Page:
Former Vice President Mike Pence said on Sunday that he knew of no widespread declassification of documents by President Donald J. Trump when they were in the White House together, refuting one of the former president’s main defenses against charges of endangering national security.
Mr. Trump, who has been indicted on 40 felony counts and accused of taking war plans and other secret documents with him when he left office and refusing to return many of them, has long insisted that he had issued a “standing order” to declassify papers and that any he brought home were automatically declassified.
But his vice president became the latest former Trump administration official to say that he had heard of no such edict. “I was never made aware of any broad-based effort to declassify documents,” Mr. Pence said in an interview on ABC’s “This Week” on Sunday.
“There is a process that the White House goes through to declassify materials,” Mr. Pence added. “I’m aware of that occurring on several cases over the course of our four years. But I don’t have any knowledge of any broad-based directive from the president. But that doesn’t mean it didn’t occur; it’s just not something that I ever heard about.”
Mr. Pence’s recollections square with those of other former White House officials. Mark Meadows, who was Mr. Trump’s last White House chief of staff, told investigators working for the special counsel Jack Smith that he did not recall the former president issuing such an order or even discussing it, ABC News reported on Sunday, citing unnamed sources.
Eighteen former administration officials, including at least two of Mr. Meadows’s predecessors as chief of staff, John F. Kelly and Mick Mulvaney, previously told CNN that they knew of no such order either. Mr. Trump’s lawyers have not included the claim of such a declassification order in court papers, where they would be liable for making false assertions.
Instead, Mr. Trump has made the claim only in public appearances, where there is no legal penalty for not telling the truth. Shortly after an F.B.I. search of his home at Mar-a-Lago in Florida last August turned up a trove of classified documents that he had taken and failed to return after being subpoenaed, Mr. Trump posted on social media that “it was all declassified.”
That evening, he issued a statement read on Fox News saying that he “had a standing order that documents removed from the Oval Office and taken to the residence were deemed to be declassified.”
During a subsequent interview with Sean Hannity on Fox, Mr. Trump said he did not need to follow any process to declassify documents. “You’re the president of the United States — you can declassify just by saying it’s declassified, even by thinking about it,” he said then.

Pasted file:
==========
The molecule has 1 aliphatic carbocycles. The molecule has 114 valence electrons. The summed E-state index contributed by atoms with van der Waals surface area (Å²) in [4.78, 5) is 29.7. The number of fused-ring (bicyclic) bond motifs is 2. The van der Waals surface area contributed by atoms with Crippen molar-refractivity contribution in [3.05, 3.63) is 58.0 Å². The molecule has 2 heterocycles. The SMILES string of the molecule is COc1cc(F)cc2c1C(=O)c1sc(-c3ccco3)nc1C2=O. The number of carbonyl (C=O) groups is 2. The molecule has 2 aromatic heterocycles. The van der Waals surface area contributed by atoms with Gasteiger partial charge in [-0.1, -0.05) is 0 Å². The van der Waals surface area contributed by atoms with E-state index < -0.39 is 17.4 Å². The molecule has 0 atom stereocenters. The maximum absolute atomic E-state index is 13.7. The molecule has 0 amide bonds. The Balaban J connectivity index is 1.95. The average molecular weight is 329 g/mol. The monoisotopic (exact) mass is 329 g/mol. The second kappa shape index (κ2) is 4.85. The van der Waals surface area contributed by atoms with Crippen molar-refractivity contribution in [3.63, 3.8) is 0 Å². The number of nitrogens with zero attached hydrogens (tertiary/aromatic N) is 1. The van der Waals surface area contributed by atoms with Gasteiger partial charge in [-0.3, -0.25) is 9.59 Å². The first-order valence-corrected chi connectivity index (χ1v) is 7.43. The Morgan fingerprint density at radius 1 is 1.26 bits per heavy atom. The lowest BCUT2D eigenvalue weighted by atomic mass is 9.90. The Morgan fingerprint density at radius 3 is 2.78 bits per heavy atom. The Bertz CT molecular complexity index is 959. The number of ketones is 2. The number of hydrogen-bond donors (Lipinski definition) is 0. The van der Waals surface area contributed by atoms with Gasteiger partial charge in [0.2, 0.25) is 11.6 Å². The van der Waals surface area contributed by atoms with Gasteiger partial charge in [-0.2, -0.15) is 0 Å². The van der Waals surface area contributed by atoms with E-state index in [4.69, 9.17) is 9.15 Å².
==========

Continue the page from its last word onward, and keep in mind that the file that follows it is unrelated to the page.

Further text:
Referring to the documents found at Mar-a-Lago, he said, “In other words, when I left the White House, they were declassified.”
Mr. Trump has maintained that assertion for months. During a CNN town hall in May, he said, “They become automatically declassified when I took them.”
But the indictment filed by Mr. Smith in Federal District Court in Florida includes evidence that Mr. Trump was aware that the documents were not declassified. During a recorded July 2021 meeting with two people interviewing him on behalf of Mr. Meadows for the former aide’s memoir, Mr. Trump referred to attack plans against Iran and on the tape sounded as if he were holding it up to show them.
“See, as president, I could have declassified it,” he told them. “Now I can’t, you know, but this is still a secret.”
ABC News reported that it had reviewed an early draft of Mr. Meadows’s resulting memoir that described Mr. Trump having a classified war plan “on the couch” at his office in Bedminster, N.J., but that the reference was deleted by Mr. Meadows because it would be “problematic.”
George Terwilliger, Mr. Meadows’s lawyer, declined to comment on ABC’s account.
Mr. Pence, who is trailing in his campaign against Mr. Trump for the Republican presidential nomination next year, has been cautious about criticizing his former running mate, who has been indicted in four separate state and federal cases.
But with the first Republican debate looming this week, Mr. Pence has been more willing lately to deride Mr. Trump’s reliance on “crackpot lawyers” in trying to overturn the 2020 election and for asking his vice president “to put him over the Constitution” by invalidating Electoral College votes for Joseph R. Biden Jr.
Asked on ABC on Sunday whether the president’s chief of staff would have known about any broad declassification order had it existed, Mr. Pence said, “I would expect so.”
But he added: “But, look, President Trump is entitled to a presumption of innocence. He’s entitled to his day in court. And I’m just not going to comment on the latest leak or the latest reporting coming out of that process.”
Jonathan Swan contributed reporting.